Nivedita Thiagarajan, Postdoctoral scholar in Geochemistry, Division of Geological and Planetary Sciences, Caltech
Abstract: Deep-sea corals are a relatively new and powerful archive for reconstructing past oceanic conditions. Here I show the results of our efforts towards developing them as a temperature and circulation proxy as well as an application during the last deglaciation.
I calibrated the carbonate clumped isotope thermometer in 11 specimens of modern deep-sea corals spanning a total range in growth temperature of 2–25 oC. I find that deep-sea corals exhibit a temperature-dependent trend in clumped isotope value that is indistinguishable from inorganic calcite and can resolve temperatures with sub-degree precision. I then use a new dating technique, called the Reconnaissance 14C Dating Method to investigate the ecological response of deep-sea coral communities in the North Atlantic and Southern Ocean to both glaciation and rapid climate change. I find that the deep-sea coral populations in both the North Atlantic and the Southern Ocean expand at times of rapid climate change. The most important factors for controlling deep-sea coral distributions are likely climatically driven changes in productivity, [O2] and [CO32-].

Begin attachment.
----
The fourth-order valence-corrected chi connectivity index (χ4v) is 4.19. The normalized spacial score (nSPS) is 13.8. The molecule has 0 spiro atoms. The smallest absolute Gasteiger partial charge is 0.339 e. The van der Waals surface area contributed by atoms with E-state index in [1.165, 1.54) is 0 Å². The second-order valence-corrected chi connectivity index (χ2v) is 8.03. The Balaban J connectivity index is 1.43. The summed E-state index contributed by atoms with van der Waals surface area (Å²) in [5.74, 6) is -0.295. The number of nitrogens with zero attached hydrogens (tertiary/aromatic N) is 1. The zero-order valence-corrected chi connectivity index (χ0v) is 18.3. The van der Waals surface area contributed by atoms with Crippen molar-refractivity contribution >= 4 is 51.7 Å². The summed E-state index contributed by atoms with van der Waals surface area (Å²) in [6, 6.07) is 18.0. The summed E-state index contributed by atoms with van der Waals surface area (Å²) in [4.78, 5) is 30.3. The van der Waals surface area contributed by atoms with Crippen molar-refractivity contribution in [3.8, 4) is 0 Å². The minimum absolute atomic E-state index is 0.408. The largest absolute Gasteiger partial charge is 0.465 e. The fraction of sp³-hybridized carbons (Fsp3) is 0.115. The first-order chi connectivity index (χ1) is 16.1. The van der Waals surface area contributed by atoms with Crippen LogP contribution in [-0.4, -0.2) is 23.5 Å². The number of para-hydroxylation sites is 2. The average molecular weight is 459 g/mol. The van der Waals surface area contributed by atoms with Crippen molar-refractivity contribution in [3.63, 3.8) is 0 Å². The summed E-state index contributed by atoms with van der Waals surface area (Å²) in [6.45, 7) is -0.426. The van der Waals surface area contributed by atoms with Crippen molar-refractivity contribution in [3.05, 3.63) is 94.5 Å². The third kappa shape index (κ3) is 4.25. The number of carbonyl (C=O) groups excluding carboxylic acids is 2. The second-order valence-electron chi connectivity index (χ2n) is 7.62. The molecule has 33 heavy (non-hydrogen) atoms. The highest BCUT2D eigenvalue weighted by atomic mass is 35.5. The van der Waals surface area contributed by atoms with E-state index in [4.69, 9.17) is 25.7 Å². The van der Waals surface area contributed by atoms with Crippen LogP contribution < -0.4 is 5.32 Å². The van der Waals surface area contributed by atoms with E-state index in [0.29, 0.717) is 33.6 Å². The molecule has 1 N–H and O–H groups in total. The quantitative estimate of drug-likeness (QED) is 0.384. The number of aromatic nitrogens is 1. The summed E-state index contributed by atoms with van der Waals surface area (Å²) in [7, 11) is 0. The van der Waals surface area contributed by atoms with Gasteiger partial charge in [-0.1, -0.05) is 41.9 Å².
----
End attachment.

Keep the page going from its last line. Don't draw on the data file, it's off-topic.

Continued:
Finally, I apply clumped isotope and radiocarbon measurements in deep-sea corals to tackle one aspect of the problem of how the structure of the deep ocean changes during glacial/interglacial transitions. The last deglaciation started at ~19ka in the Southern hemisphere but full deglacial warming only began in the high latitudes of the Northern hemisphere at 14.7ka, coinciding with the start of the Bolling/Allerod. At the start of the Bolling/Allerod, the strength of whole ocean overturning dramatically increased, however, the mechanism for the restart of ocean circulation is still being debated. I measured clumped isotope temperatures and Δ14C in a depth transect of deep-sea corals from the North Atlantic, which grew during this transitional time-period. My measurements showed the existence of a poorly ventilated and warm water mass underneath colder waters for several hundred years prior to the restart of ocean circulation and the start of the Bolling/Allerod. I propose that the gravitational potential energy stored in this warm deep water below cold water ultimately becomes unstable and leads to the largest reorganization of climate during the last deglaciation, a new idea for how the system moves from glacial to interglacial states.